TechWhirl (TECHWR-L) is a resource for technical writing and technical communications professionals of all experience levels and in all industries to share their experiences and acquire information.
For two decades, technical communicators have turned to TechWhirl to ask and answer questions about the always-changing world of technical communications, such as tools, skills, career paths, methodologies, and emerging industries. The TechWhirl Archives and magazine, created for, by and about technical writers, offer a wealth of knowledge to everyone with an interest in any aspect of technical communications.
Subject:Re: Use of "You" From:"Tim Altom" <taltom -at- simplywritten -dot- com> To:"TechDoc List" <techwr-l -at- lists -dot- raycomm -dot- com> Date:Mon, 29 Nov 1999 14:14:35 -0500
The major point isn't to use "you" or not, but to evaluate your audience
carefully and choose language that's appropriate. There are really no
always-never rules in communication. Much hangs on your perception of what
the user expects. "You" is becoming common today, probably driven by the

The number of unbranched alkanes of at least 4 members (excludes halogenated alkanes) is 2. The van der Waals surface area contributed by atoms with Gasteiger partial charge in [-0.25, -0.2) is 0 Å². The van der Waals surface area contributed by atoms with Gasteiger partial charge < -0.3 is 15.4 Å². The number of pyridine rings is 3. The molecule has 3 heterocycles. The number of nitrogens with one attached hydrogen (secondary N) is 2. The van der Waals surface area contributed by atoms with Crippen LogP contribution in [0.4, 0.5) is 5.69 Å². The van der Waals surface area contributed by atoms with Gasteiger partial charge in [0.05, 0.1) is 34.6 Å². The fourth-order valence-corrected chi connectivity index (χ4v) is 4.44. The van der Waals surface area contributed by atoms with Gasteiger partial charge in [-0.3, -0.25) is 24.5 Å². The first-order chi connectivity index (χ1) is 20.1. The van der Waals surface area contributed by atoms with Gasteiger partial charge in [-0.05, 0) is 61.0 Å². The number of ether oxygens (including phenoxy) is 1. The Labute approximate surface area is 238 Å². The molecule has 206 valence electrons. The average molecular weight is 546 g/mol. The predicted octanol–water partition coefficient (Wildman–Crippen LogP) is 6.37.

plethora of third-party computer books. Even five years ago, tech comm'ers
were eschewing "you", but today the language is often far less formal.
However, for an audience that may not have English as a first language, or
an audience that expects formality, by all means write around "you". For a
newbie, I'd suggest to you that this is a far more useful principle to keep
in mind than any "rule" you were ever taught...always write to your expected
audience. You can't go far wrong if you always keep a picture of your
expected user on your cubicle wall.
Simply Written, Inc.
Featuring FrameMaker and the Clustar Method(TM)
"Better communication is a service to mankind."
> Hi all,
> Two of the instructors in my Tech Writing program at Northeastern Univ.
> "NEVER use 'you' in technical documentation". They don't mean the writer
> should eliminate the implied "you", as in "Click the right mouse button".
> They just don't like the sound of "you"--they say it's too casual or